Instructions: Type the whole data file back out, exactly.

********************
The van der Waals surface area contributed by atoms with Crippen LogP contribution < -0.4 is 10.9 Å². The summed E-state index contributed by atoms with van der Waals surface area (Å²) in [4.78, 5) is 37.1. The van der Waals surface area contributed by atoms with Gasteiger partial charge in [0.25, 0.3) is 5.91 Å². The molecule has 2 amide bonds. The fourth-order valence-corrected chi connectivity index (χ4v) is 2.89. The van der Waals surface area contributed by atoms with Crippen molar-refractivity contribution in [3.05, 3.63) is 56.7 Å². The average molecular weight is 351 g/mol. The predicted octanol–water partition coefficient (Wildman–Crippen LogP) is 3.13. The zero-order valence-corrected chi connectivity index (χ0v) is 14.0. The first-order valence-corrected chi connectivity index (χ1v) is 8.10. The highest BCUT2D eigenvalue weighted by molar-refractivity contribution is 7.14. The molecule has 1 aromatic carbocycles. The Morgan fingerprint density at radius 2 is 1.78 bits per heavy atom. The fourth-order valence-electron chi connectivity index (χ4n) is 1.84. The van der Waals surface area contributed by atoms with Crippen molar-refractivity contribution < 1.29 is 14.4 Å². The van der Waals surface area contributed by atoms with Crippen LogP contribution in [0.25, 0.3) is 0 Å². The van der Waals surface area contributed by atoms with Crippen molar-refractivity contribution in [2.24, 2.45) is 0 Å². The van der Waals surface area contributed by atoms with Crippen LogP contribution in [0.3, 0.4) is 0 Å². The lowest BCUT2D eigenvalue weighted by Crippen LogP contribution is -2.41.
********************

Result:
The van der Waals surface area contributed by atoms with Crippen LogP contribution < -0.4 is 10.9 Å². The summed E-state index contributed by atoms with van der Waals surface area (Å²) in [4.78, 5) is 37.1. The van der Waals surface area contributed by atoms with Gasteiger partial charge in [0.25, 0.3) is 5.91 Å². The molecule has 2 amide bonds. The fourth-order valence-corrected chi connectivity index (χ4v) is 2.89. The van der Waals surface area contributed by atoms with Crippen molar-refractivity contribution in [3.05, 3.63) is 56.7 Å². The average molecular weight is 351 g/mol. The predicted octanol–water partition coefficient (Wildman–Crippen LogP) is 3.13. The zero-order valence-corrected chi connectivity index (χ0v) is 14.0. The first-order valence-corrected chi connectivity index (χ1v) is 8.10. The highest BCUT2D eigenvalue weighted by molar-refractivity contribution is 7.14. The molecule has 1 aromatic carbocycles. The Morgan fingerprint density at radius 2 is 1.78 bits per heavy atom. The fourth-order valence-electron chi connectivity index (χ4n) is 1.84. The van der Waals surface area contributed by atoms with Crippen molar-refractivity contribution < 1.29 is 14.4 Å². The van der Waals surface area contributed by atoms with Crippen LogP contribution in [0.25, 0.3) is 0 Å². The van der Waals surface area contributed by atoms with Crippen molar-refractivity contribution in [2.24, 2.45) is 0 Å². The van der Waals surface area contributed by atoms with Crippen LogP contribution in [0.3, 0.4) is 0 Å². The lowest BCUT2D eigenvalue weighted by Crippen LogP contribution is -2.41.